I still haven’t got round to listening to this album, but if this song is anything to go by, it’ll sound like the White Stripes. A lot. I mean, everything about this song, from the vocals, guitar tone, crashing drums and even the skittering, twitching solo sounds like Jack and Meg. And in my head, that can never be a bad thing, it’s just badass from begininning to end.

Beirut – My Night With The Prostitute From Marseille (YSI)

Some didn’t take to it, but Zach Condon’s brief foray into laid back electonica made me a happy man. There’s something about the rising and falling of the underwater synths in this song, coupled with his idiosyncratic drawl that never fails to make me pleased, it sounds like a more chilled-out Hot Chip at times. If Zach ever decides to bring back his Realpeople alter-ego again, I for one will not be unhappy.

Beth Jeans Houghton – I Will Return, I Promise (YSI)

Another North-East entry, this time trying to wrestle the London-centric new-folk scene all the way up the A1. Ms. Houghton’s four track EP, Hot Toast Vol. 1 gave us an alternative to all those Southern softies (note: I am one) with a punchier folk lilt, with this opening track the standout.

Black Eyed Peas – I Gotta A Feeling (YSI)

Now, I understand this is a controversial choice for a blogger to make, but honestly, this is (to use the common vernacular) a CHOON. It always made me a little happier to be in a place playing crappy music, and when it was played in Newcastle’s coolest club (World Headquarters) by the coolest DJ (Tom), it vindicated my guilty pleasure. Plus, hearing Fergie sound like a fucking idiot when she shouts “Drank!” and “La chaim!” will never tire.

Bob Dylan – Must Be Santa (YSI)

To be honest, this is a favourite just because of how fucking insane it is. I hated it when I first heard it, but one more listen convinced me that polka + Dylan’s new voice = terrifying, hilarious, genius. It’s brightened up my whole Christmas.

Dan Le Sac vs. Scroobius Pip – Thou Shalt Always Kill (De La Edit) (YSI)

It’s not as good as the original, but the sound of those synths and Pip’s Essex preaching accompanied by Posdnous’ classic flow was always going to be a good idea. “Thou shalt not think that having a blog makes you a journalist”. Oops.

The Drums – Let’s Go Surfing (YSI)

Time will tell if this band can get out of the one-trick-pony phase they seem to be in now, but their first single was my song of the summer. It’s an infectiously whistle-filled romp of post-punk surf pop that charmed many a blogger and even the discerning ears (read in sarcastic tone here) of Radio 1 for a time, albeit a long time after summer was over.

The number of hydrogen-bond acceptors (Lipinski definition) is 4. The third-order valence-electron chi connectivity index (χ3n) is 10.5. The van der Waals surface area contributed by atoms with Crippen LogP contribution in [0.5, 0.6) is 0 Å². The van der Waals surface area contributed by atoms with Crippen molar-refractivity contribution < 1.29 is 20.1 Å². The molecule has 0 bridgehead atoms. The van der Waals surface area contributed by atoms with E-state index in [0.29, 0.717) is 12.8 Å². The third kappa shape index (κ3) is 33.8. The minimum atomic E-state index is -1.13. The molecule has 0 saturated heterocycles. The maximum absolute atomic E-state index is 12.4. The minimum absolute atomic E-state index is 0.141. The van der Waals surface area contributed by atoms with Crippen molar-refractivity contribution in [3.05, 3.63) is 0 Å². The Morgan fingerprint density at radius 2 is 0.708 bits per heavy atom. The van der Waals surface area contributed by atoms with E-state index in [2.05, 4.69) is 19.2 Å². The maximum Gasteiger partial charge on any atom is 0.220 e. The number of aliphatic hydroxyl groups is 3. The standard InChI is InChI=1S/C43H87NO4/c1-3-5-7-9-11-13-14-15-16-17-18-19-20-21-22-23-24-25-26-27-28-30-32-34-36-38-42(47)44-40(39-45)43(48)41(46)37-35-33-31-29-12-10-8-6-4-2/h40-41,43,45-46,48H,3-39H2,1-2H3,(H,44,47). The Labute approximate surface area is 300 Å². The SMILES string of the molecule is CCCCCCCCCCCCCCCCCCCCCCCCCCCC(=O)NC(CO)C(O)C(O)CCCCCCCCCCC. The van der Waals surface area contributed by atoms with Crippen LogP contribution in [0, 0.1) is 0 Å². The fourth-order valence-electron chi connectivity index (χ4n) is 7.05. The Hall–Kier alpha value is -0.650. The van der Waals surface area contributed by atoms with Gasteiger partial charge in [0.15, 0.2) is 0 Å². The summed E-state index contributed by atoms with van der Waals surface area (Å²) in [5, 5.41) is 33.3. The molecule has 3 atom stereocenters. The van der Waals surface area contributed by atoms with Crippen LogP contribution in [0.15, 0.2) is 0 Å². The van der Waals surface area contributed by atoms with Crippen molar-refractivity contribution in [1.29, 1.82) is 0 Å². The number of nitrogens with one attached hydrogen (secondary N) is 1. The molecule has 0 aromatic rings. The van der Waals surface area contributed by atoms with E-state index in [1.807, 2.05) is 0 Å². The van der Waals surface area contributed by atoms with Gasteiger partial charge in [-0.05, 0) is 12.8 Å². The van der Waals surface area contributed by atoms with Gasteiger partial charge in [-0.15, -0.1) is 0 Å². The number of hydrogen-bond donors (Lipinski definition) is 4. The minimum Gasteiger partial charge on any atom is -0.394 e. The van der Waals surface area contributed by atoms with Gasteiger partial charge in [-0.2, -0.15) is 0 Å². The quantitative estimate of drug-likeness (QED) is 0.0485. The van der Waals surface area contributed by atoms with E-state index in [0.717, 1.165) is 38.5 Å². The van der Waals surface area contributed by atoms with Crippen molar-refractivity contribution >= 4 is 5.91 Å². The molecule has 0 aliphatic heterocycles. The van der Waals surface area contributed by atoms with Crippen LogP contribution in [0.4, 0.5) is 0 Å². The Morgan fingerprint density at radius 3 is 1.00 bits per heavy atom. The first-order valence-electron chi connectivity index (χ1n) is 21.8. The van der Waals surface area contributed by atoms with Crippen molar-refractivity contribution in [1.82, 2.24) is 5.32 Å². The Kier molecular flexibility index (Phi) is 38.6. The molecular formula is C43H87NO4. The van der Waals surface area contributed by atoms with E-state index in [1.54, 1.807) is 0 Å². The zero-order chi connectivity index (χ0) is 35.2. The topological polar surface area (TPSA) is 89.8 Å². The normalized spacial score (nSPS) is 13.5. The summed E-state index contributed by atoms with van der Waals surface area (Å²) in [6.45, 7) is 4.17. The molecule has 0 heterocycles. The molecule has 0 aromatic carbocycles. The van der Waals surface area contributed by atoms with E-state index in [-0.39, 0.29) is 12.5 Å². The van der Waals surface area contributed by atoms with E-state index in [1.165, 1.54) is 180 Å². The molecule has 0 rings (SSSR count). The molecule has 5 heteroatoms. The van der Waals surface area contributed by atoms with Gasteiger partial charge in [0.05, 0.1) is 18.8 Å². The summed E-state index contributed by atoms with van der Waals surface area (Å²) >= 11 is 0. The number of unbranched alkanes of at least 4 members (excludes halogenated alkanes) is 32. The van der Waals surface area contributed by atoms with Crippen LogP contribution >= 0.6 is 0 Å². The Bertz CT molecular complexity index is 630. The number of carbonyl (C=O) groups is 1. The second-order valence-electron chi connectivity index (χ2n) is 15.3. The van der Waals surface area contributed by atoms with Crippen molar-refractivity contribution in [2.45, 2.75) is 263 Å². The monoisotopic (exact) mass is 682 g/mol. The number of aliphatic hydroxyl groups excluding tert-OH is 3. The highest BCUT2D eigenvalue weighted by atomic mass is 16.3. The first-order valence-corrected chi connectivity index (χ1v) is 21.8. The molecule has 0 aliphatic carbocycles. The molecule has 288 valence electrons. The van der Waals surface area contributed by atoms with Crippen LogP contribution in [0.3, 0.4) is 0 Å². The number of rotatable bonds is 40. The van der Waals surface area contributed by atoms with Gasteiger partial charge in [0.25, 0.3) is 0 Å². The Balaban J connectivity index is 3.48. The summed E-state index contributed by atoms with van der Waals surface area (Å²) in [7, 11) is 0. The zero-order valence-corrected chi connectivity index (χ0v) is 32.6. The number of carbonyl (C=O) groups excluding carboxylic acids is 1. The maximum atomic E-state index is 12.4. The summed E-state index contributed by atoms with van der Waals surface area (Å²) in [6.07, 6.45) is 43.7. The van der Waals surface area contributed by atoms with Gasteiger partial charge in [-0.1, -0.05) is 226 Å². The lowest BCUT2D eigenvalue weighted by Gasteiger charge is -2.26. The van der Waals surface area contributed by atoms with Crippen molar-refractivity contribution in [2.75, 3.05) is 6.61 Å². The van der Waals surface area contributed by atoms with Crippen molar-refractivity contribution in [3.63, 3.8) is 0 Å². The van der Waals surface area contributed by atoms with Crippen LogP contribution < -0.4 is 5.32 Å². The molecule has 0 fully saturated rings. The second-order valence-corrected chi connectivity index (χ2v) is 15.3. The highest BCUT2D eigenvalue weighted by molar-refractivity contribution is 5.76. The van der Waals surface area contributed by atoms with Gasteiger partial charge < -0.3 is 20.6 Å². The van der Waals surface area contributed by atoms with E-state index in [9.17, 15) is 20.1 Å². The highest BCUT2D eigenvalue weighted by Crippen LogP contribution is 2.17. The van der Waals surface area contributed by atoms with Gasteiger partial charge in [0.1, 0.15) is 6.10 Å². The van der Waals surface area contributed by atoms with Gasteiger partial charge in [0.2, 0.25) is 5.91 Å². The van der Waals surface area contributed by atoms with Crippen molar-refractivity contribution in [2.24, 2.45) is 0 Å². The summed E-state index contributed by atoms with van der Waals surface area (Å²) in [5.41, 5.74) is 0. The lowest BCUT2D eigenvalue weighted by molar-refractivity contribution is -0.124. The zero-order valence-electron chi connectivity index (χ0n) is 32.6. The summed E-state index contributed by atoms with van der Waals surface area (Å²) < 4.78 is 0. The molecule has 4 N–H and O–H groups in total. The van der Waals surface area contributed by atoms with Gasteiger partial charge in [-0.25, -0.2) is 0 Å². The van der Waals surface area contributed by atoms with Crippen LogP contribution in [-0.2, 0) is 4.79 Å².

Esser – Headlock (YSI)

I really liked Esser’s album when it came away, but my interest waned after a few listens, it just seems to lack the real substance that a truly good album needs, but his singles were always winners, and ‘Headlock’ is no exception. Re-released to promote the album, it just jumps out at you, all mockney vocals and cheap-sounding synths and beats. It’s endlessly danceable and emininently catchy.

Good Shoes – The Way My Heartbeats (YSI)

The sample track from the Morden boys’ second album piqued my interest in them all over again, with a heavier, quicker sound, but retaining the jangling guitar tone and Rhys’ yelping vocals that I fell in love with. Brilliant.

Grizzly Bear – Two Weeks (YSI)

I’d never paid much heed to Grizzly Bear before this, the whole American indie sound is alien to my frosty British ears a lot of the time, but this the swooning vocals put over a sluggish stomping beat in this song just grabbed me, it sounds far more sinister than it should, and the video is bloody wonderful.

Little Comets – One Night In October (YSI)

This is an insanely cheery slice of debut single indie-pop from Newcastle’s favourite new bunch of smiling loons. Full of yelps and charmingly twee lines like ‘Just like Carlisle, she lies on the border‘, the band seem to specialise in gettingnunder your skin and getting you to twitch about, just like the song. They’re getting an increasing amount of love up north, and if they keep making songs like this I can certainly see that extending all over this fair green land and maybe beyond.